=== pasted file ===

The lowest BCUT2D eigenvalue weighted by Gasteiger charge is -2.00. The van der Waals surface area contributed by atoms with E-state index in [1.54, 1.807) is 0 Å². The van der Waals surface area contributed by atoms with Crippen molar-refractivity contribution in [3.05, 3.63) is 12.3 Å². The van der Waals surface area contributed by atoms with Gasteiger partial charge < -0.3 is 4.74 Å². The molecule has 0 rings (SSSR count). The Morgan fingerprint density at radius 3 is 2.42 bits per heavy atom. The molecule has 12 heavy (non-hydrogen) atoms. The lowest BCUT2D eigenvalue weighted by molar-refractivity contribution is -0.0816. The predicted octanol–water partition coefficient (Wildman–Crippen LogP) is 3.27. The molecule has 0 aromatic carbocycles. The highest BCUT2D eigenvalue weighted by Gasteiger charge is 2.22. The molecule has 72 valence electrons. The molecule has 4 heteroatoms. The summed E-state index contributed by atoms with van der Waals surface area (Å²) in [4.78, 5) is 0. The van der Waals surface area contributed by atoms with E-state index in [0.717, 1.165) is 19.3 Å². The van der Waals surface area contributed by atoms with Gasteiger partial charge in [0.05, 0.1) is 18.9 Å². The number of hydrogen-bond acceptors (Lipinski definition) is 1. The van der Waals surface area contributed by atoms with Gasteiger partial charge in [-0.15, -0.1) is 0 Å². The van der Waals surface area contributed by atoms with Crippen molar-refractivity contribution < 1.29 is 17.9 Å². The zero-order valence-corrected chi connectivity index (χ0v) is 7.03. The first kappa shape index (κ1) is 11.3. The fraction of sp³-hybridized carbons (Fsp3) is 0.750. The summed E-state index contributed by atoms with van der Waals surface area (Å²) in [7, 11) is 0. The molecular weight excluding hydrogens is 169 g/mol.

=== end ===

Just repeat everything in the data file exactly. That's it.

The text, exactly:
The lowest BCUT2D eigenvalue weighted by Gasteiger charge is -2.00. The van der Waals surface area contributed by atoms with E-state index in [1.54, 1.807) is 0 Å². The van der Waals surface area contributed by atoms with Crippen molar-refractivity contribution in [3.05, 3.63) is 12.3 Å². The van der Waals surface area contributed by atoms with Gasteiger partial charge < -0.3 is 4.74 Å². The molecule has 0 rings (SSSR count). The Morgan fingerprint density at radius 3 is 2.42 bits per heavy atom. The molecule has 12 heavy (non-hydrogen) atoms. The lowest BCUT2D eigenvalue weighted by molar-refractivity contribution is -0.0816. The predicted octanol–water partition coefficient (Wildman–Crippen LogP) is 3.27. The molecule has 0 aromatic carbocycles. The highest BCUT2D eigenvalue weighted by Gasteiger charge is 2.22. The molecule has 72 valence electrons. The molecule has 4 heteroatoms. The summed E-state index contributed by atoms with van der Waals surface area (Å²) in [4.78, 5) is 0. The van der Waals surface area contributed by atoms with E-state index in [0.717, 1.165) is 19.3 Å². The van der Waals surface area contributed by atoms with Gasteiger partial charge in [0.05, 0.1) is 18.9 Å². The number of hydrogen-bond acceptors (Lipinski definition) is 1. The van der Waals surface area contributed by atoms with Gasteiger partial charge in [-0.15, -0.1) is 0 Å². The van der Waals surface area contributed by atoms with Crippen molar-refractivity contribution < 1.29 is 17.9 Å². The zero-order valence-corrected chi connectivity index (χ0v) is 7.03. The first kappa shape index (κ1) is 11.3. The fraction of sp³-hybridized carbons (Fsp3) is 0.750. The summed E-state index contributed by atoms with van der Waals surface area (Å²) in [7, 11) is 0. The molecular weight excluding hydrogens is 169 g/mol.